It is pretty amazing to look back at what I have learned in 16 years and it is almost all self taught, other than a few welding classes in college and what I picked up online. Metal work isn't my primary business but I have done plenty of paying jobs. Last week I did some repairs to a trailer and yesterday I looked at a restaurant which needs an iron gate and fence on each end of the building to keep the homeless from living behind the place. Today I cleaned up my Melamine desk (built at age 18) and was thinking about how I need to get the new one build that I have had planned for a while. This morning I saw my chiropractor, so I won't be doing any physical work today and I have paperwork to do for the gun club.......that doesn't mean I can't get some sketches and measurements done for my desk, though.

    Thanks for checking out this project. Hopefully it will help others who decide to build a casting machine, inspire a few people to try some metal work, or just entertain the rest.


  20. #40
    Boolit Master
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    I always enjoy seeing what people on here can do. I think yeah i'm not too bad with a welder and lump of steel, but it seems i got nothing on some of you guys.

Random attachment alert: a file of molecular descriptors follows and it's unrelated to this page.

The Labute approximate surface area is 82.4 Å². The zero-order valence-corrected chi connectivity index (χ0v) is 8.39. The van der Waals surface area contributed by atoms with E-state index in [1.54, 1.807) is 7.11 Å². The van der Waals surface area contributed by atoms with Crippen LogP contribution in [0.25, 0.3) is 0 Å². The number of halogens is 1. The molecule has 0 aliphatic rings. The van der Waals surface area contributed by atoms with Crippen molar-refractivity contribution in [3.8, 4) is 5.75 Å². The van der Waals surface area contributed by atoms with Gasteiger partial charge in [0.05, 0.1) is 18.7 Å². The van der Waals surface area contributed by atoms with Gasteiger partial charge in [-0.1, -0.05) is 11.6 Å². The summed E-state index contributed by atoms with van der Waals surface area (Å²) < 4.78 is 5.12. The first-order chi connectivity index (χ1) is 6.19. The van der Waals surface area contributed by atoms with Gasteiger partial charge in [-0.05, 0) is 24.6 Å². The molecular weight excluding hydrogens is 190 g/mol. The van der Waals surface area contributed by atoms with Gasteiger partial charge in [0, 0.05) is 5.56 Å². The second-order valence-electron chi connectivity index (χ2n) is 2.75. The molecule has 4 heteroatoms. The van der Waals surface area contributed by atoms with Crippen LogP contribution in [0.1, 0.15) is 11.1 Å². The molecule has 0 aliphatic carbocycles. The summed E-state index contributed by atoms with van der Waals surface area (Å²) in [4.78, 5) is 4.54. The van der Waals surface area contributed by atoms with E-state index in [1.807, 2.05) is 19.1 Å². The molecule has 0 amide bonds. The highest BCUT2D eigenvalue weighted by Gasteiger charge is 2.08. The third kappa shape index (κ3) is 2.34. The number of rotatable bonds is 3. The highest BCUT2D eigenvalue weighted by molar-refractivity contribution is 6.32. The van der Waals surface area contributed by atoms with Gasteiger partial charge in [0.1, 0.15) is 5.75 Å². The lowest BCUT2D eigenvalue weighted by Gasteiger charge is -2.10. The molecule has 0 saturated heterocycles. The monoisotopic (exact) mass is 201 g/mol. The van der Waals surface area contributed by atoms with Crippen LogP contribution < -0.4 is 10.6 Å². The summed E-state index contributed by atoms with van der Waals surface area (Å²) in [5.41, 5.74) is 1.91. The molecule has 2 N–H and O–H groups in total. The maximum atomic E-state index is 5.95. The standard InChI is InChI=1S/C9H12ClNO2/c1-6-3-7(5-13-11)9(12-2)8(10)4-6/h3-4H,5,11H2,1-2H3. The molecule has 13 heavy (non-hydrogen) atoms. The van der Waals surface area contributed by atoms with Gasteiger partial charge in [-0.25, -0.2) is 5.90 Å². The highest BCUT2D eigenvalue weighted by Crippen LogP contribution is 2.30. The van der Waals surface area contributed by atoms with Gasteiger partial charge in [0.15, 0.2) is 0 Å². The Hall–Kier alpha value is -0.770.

Keep up with the build and keep the pictures coming!

    I had plans of copying my automated MC, but the usual thing, life gets in the way. The plan was to have a few machines going at once, so my casting sessions could be reduced.

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Abbreviations used in Reloading

BP Bronze Point IMR Improved Military Rifle PTD Pointed
BR Bench Rest M Magnum RN Round Nose
BT Boat Tail PL Power-Lokt SP Soft Point
C Compressed Charge PR Primer SPCL Soft Point "Core-Lokt"
HP Hollow Point PSPCL Pointed Soft Point "Core Lokt" C.O.L. Cartridge Overall Length
PSP Pointed Soft Point Spz Spitzer Point SBT Spitzer Boat Tail
LRN Lead Round Nose LWC Lead Wad Cutter LSWC Lead Semi Wad Cutter
GC Gas Check